Freeman, on the other hand, saw heavy boxes and came close to breaking even against them. His Box Count+ mark is in the 90th-percentile. While Freeman was barely less efficient than his teammates given those heavy fronts, he was able to create positive outcomes on a large percentage of his carries. This is evidenced by a Relative Success Rate that also lands in the 90th-percentile.
Bonnafon is hardly worth mentioning here, but he gained four unsuccessful yards on one carry against a 7-man box.
McCaffrey proved fantastic on a per-carry basis last season. Among backs with between 50 and 100 carries, his CES ranked behind only Deebo Samuel, Duke Johnson, and Dontrell Hilliard a year ago. If we cheat a little bit and include McCaffrey among players with at least 100 carries, he ranks behind only Najee Harris, Jonathan Taylor, James Robinson, and Rex Burkhead.
So Now What?
2021 marked the first season since 2018 in which McCaffrey posted a BAE Rating above the 100-percent mark. However, he has had positive RSR numbers in every season of his career. He also was producing at an elite per-game level in fantasy even while underperforming the efficiency of his teammates in 2019 and 2020. There’s a chance that the recent injuries have piled up to such a degree that he doesn’t have it anymore. It also seems plausible McCaffrey still has enough juice to contribute at a high level in 2022.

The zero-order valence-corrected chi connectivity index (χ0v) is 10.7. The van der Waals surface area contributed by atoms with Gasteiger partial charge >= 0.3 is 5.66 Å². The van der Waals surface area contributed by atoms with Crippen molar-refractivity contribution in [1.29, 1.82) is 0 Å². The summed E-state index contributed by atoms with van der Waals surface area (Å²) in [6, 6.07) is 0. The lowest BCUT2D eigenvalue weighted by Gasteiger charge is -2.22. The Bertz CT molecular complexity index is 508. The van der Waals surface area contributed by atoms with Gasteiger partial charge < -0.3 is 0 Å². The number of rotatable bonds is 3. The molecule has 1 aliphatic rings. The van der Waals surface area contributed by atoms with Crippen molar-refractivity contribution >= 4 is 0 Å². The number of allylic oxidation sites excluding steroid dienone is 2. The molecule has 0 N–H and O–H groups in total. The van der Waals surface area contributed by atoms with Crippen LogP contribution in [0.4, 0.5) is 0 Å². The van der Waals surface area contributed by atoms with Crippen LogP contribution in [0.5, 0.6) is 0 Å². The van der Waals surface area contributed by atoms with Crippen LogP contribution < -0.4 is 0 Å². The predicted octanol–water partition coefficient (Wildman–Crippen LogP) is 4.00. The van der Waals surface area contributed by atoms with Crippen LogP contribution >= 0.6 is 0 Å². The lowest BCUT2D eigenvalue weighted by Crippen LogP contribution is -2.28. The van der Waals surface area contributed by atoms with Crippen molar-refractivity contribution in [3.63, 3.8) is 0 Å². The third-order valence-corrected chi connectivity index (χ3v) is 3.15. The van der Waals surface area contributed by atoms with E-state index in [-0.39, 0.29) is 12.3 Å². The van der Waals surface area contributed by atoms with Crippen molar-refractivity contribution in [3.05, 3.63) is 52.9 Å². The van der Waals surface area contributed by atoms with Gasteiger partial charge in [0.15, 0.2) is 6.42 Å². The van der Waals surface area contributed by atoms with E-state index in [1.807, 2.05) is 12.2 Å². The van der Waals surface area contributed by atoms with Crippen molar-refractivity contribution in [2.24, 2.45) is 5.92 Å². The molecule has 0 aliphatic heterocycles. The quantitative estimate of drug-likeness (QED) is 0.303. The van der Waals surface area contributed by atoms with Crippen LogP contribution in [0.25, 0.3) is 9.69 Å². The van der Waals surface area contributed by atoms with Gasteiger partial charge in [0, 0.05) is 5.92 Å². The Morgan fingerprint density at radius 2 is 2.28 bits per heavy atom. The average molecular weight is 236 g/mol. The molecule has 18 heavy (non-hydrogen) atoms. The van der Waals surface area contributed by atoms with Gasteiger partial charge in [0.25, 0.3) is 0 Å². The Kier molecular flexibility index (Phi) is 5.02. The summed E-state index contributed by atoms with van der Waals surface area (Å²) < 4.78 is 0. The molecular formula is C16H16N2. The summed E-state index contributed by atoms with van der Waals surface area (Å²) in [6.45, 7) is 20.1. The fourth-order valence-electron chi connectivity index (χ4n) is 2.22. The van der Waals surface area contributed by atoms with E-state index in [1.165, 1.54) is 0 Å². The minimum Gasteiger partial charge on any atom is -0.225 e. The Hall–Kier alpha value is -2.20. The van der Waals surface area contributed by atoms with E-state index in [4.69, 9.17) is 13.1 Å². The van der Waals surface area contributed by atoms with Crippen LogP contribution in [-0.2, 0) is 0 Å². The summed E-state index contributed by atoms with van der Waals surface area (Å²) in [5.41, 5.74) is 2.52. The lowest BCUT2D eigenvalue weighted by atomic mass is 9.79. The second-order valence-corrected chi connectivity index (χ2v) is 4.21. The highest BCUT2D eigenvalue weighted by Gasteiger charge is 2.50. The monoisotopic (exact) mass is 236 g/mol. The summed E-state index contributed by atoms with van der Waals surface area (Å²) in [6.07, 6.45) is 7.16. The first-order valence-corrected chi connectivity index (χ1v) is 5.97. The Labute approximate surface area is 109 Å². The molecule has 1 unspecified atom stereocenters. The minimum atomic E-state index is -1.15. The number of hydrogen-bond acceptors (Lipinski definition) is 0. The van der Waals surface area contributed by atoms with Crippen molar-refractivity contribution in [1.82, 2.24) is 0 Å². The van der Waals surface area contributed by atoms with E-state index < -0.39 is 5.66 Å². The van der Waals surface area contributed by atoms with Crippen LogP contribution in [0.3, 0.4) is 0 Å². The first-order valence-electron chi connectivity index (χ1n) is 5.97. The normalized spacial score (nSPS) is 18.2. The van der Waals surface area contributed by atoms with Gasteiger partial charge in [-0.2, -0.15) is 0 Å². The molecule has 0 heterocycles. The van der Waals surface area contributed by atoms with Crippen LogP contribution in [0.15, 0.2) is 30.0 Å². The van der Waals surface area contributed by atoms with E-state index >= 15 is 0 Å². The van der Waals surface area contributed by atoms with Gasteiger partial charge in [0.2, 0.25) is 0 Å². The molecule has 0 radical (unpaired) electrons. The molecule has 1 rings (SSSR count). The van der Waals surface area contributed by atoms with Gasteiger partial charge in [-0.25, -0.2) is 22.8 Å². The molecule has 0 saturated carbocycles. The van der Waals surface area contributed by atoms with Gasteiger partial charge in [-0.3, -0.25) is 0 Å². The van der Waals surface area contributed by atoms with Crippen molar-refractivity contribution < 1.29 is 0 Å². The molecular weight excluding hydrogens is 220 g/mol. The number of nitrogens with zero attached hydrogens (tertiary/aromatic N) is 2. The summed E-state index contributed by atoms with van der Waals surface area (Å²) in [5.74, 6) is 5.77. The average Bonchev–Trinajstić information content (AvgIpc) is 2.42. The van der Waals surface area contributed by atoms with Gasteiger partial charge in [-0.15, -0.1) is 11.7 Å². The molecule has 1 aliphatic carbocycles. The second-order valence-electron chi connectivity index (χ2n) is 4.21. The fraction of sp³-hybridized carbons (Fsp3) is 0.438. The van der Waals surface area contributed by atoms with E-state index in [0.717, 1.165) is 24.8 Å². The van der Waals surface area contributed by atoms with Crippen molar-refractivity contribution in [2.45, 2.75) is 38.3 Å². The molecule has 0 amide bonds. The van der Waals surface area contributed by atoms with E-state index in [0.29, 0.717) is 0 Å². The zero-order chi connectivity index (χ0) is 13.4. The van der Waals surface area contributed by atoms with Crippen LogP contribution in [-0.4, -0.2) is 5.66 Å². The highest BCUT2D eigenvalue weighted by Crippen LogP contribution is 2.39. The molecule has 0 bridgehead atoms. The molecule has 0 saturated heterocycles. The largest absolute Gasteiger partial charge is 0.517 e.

From a valuation standpoint, I think he’s a bit overrated in dynasty. According to DLF, McCaffrey is currently being drafted as the RB3 and as the No. 7 player overall in single-QB startups. For a 26-year old back who’s played less than a third of his games in the last two years, the middle of the first round seems egregiously high in a long-term format. In redraft, you have to shoot your shot, but I have McCaffrey at RB9 in dynasty.
The Best of the Rest
The rest of this running back depth chart has been almost completely remade since last season. Along with McCaffrey and Hubbard, the other backs currently under contract are D’Onta Foreman and a trio of undrafted free agents in John Lovett (signed this offseason), Darius Bradwell (in the league since 2020), and Spencer Brown (signed in 2021).
None of these other guys are very exciting, but for my money, Foreman is the No. 2-best back on this team. Foreman proved himself a dynamic runner as a Texas Longhorn and as a Houston Texan prior to tearing his Achilles back in 2017. He also provided a near 1-to-1 copy of Derrick Henry‘s efficiency during his stretch as the Titans lead runner last season. Currently being drafted as the RB65, it wouldn’t shock me to see him beat out Hubbard. He will also be in line for solid work in the event of a McCaffrey injury.
Hubbard himself is being drafted as the RB62. I don’t think he’s very good, but he’s cheap enough to warrant taking a flyer on even considering his poor play last season.
I’m much more scared of McCaffrey than everyone else seems to be. He gave us some of the best individual seasons of all time. However, age and injury catch up to everyone at some point, and he’s had a hard go of it lately. Godspeed to those of you with the balls to appoint him as your most important player in dynasty.